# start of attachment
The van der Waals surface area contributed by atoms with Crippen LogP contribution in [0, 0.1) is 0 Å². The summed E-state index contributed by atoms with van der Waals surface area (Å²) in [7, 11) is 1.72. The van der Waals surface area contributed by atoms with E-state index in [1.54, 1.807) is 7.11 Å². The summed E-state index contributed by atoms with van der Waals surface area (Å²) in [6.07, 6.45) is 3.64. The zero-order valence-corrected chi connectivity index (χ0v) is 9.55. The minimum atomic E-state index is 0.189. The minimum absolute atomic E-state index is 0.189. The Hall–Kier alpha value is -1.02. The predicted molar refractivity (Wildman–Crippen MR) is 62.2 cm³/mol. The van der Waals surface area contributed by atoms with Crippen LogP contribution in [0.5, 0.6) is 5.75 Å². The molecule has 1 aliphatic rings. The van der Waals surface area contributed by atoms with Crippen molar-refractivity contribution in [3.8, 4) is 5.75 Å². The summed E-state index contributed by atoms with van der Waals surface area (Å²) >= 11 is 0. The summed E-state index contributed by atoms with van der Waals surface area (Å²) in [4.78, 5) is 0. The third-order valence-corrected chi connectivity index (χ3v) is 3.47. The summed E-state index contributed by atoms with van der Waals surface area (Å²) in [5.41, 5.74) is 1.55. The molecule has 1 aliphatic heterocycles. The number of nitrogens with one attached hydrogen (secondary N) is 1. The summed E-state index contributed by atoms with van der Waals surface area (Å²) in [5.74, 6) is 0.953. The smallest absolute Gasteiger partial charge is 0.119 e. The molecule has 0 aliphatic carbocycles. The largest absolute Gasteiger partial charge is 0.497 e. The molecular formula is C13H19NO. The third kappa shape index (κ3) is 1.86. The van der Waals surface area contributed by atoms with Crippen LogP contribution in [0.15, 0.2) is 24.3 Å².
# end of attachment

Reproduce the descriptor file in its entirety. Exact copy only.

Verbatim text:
The van der Waals surface area contributed by atoms with Crippen LogP contribution in [0, 0.1) is 0 Å². The summed E-state index contributed by atoms with van der Waals surface area (Å²) in [7, 11) is 1.72. The van der Waals surface area contributed by atoms with E-state index in [1.54, 1.807) is 7.11 Å². The summed E-state index contributed by atoms with van der Waals surface area (Å²) in [6.07, 6.45) is 3.64. The zero-order valence-corrected chi connectivity index (χ0v) is 9.55. The minimum atomic E-state index is 0.189. The minimum absolute atomic E-state index is 0.189. The Hall–Kier alpha value is -1.02. The predicted molar refractivity (Wildman–Crippen MR) is 62.2 cm³/mol. The van der Waals surface area contributed by atoms with Crippen LogP contribution in [0.5, 0.6) is 5.75 Å². The molecule has 1 aliphatic rings. The van der Waals surface area contributed by atoms with Crippen molar-refractivity contribution in [3.8, 4) is 5.75 Å². The summed E-state index contributed by atoms with van der Waals surface area (Å²) >= 11 is 0. The summed E-state index contributed by atoms with van der Waals surface area (Å²) in [4.78, 5) is 0. The third-order valence-corrected chi connectivity index (χ3v) is 3.47. The summed E-state index contributed by atoms with van der Waals surface area (Å²) in [5.41, 5.74) is 1.55. The molecule has 1 aliphatic heterocycles. The number of nitrogens with one attached hydrogen (secondary N) is 1. The summed E-state index contributed by atoms with van der Waals surface area (Å²) in [5.74, 6) is 0.953. The smallest absolute Gasteiger partial charge is 0.119 e. The molecule has 0 aliphatic carbocycles. The largest absolute Gasteiger partial charge is 0.497 e. The molecular formula is C13H19NO. The third kappa shape index (κ3) is 1.86. The van der Waals surface area contributed by atoms with Crippen LogP contribution in [0.15, 0.2) is 24.3 Å².